21. McHugh, M. L. (2012). Inter-rater reliability: the kappa statistic. Biochemia Medica, 22(3), 276–282.CrossRefGoogle Scholar
  22. Misati, A. G., Ogendi, G., Peletz, R., Khush, R., & Kumpel, E. (2017). Can sanitary surveys replace water quality testing? Evidence from Kisii, Kenya. International Journal of Environmental Research and Public Health, 14(2), 152.  https://doi.org/10.3390/ijerph14020152.
  23. Mushi, D., Byamukama, D., Kirschner, A., Mach, R., Brunner, K., & Farnleitner, A. (2012). Sanitary inspection of wells using risk-of-contamination scoring indicates a high predictive ability for bacterial faecal pollution in the peri-urban tropical lowlands of Dar es Salaam, Tanzania. Journal of Water and Health, 10(2), 236–243.CrossRefGoogle Scholar
  24. Okotto-Okotto, J., Okotto, L., Price, H., Pedley, S., & Wright, J. (2015). A longitudinal study of long-term change in contamination hazards and shallow well quality in two Neighbourhoods of Kisumu, Kenya. International Journal of Environmental Research and Public Health, 12(4), 4275–4291.  https://doi.org/10.3390/ijerph120404275.CrossRefGoogle Scholar
  25. Parker, A., Youlten, R., Dillon, M., Nussbaumer, T., Carter, R., Tyrrell, S., et al. (2010). An assessment of microbiological water quality of six water source categories in north-east Uganda. Journal of Water and Health, 8(3), 550–560.CrossRefGoogle Scholar
  26. Reese, H., Alman, B., & Null, C. (2015). Disposing of children’s diapers with solid waste: a global concern? Waterlines, 34(3), 255–268.  https://doi.org/10.3362/1756-3488.2015.024.CrossRefGoogle Scholar
  27. Reichenheim, M. (2001). Sample size for the kappa statistics of inter-rater agreement. Stata Technical Bulletin, 10(58), 6.Google Scholar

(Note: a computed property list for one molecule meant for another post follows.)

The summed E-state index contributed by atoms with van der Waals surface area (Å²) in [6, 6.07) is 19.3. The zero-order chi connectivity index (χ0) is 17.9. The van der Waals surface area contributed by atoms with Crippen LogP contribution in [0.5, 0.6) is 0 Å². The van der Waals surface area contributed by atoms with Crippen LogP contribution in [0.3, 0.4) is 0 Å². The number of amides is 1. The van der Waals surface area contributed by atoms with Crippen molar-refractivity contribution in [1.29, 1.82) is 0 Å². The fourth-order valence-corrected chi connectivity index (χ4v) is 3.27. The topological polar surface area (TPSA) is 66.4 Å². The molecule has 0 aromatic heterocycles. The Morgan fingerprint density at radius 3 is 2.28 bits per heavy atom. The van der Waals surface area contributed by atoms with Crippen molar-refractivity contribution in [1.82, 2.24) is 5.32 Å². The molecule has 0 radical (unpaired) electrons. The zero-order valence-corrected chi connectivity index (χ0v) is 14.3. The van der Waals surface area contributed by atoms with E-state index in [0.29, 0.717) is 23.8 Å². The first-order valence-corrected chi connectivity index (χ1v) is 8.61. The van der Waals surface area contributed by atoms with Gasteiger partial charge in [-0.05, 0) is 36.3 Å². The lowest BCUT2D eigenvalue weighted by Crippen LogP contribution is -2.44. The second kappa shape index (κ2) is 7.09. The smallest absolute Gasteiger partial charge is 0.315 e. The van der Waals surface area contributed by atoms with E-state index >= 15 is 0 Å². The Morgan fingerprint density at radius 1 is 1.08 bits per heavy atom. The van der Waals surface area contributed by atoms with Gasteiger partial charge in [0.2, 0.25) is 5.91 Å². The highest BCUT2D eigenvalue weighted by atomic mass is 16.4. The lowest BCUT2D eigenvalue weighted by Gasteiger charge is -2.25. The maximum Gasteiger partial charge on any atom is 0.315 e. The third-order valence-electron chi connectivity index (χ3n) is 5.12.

28. Snoad, C., Nagel, C., Bhattacharya, A., & Thomas, E. (2017). The effectiveness of sanitary risk inspections as a risk assessment tool for thermotolerant coliform bacteria contamination of rural drinking water: a review of data from West Bengal, India. American Journal of Tropical Medicine and Hygiene, 96(4), 976–983.Google Scholar
  29. Soper, D. S. (2017). A-priori Sample Size Calculator for Multiple Regression.  Available from http://www.danielsoper.com/statcalcGoogle Scholar
  30. StataCorp (2013). Stata Statistical Software. (13 ed.). College Station, TX: StataCorp LP.Google Scholar
  31. Tumwebaze, I. K., Orach, C. G., Niwagaba, C., Luthi, C., & Mosler, H.-J. (2013). Sanitation facilities in Kampala slums, Uganda: users’ satisfaction and determinant factors. International Journal of Environmental Health Research, 23(3), 191–204.CrossRefGoogle Scholar
  32. van Dongen, W., San Martin, R., Guay, P.-J., & Weston, M. (2017). A comparison of the effectiveness and time efficiency of traditional and photographic environmental monitoring techniques. Journal of Environmental Management, 193, 64–69.  https://doi.org/10.1016/j.jenvman.2017.01.050.CrossRefGoogle Scholar
  33. Wakida, F. T., & Lerner, D. N. (2005). Non-agricultural sources of groundwater nitrate: a review and case study. Water Research, 39(1), 3–16.  https://doi.org/10.1016/j.watres.2004.07.026.CrossRefGoogle Scholar
  34. World Health Organization. (1997). Guidelines for drinking-water quality. Vol. 3: surveillance and control of community supplies. (2nd ed., pp. 250). Geneva: World Health Organization.Google Scholar
  35. World Health Organization, & UNICEF. (2012). Rapid assessment of drinking-water quality: a handbook for implementation. (pp. 148). Geneva: World Health Organization.Google Scholar
  36. Wright, J. A., Cronin, A., Okotto-Okotto, J., Yang, H., Pedley, S., & Gundry, S. W. (2013). A spatial analysis of pit latrine density and groundwater source contamination. Environmental Monitoring and Assessment, 185(5), 4261–4272.  https://doi.org/10.1007/s10661-012-2866-8.CrossRefGoogle Scholar

Copyright information

© The Author(s) 2019

Open Access This article is distributed under the terms of the Creative Commons Attribution 4.0 International License (http://creativecommons.org/licenses/by/4.0/), which permits unrestricted use, distribution, and reproduction in any medium, provided you give appropriate credit to the original author(s) and the source, provide a link to the Creative Commons license, and indicate if changes were made.

Authors and Affiliations

  1. 1.School of Public HealthUniversity of GhanaAccraGhana
  2. 2.Geography and EnvironmentUniversity of SouthamptonSouthamptonUK

Personalised recommendations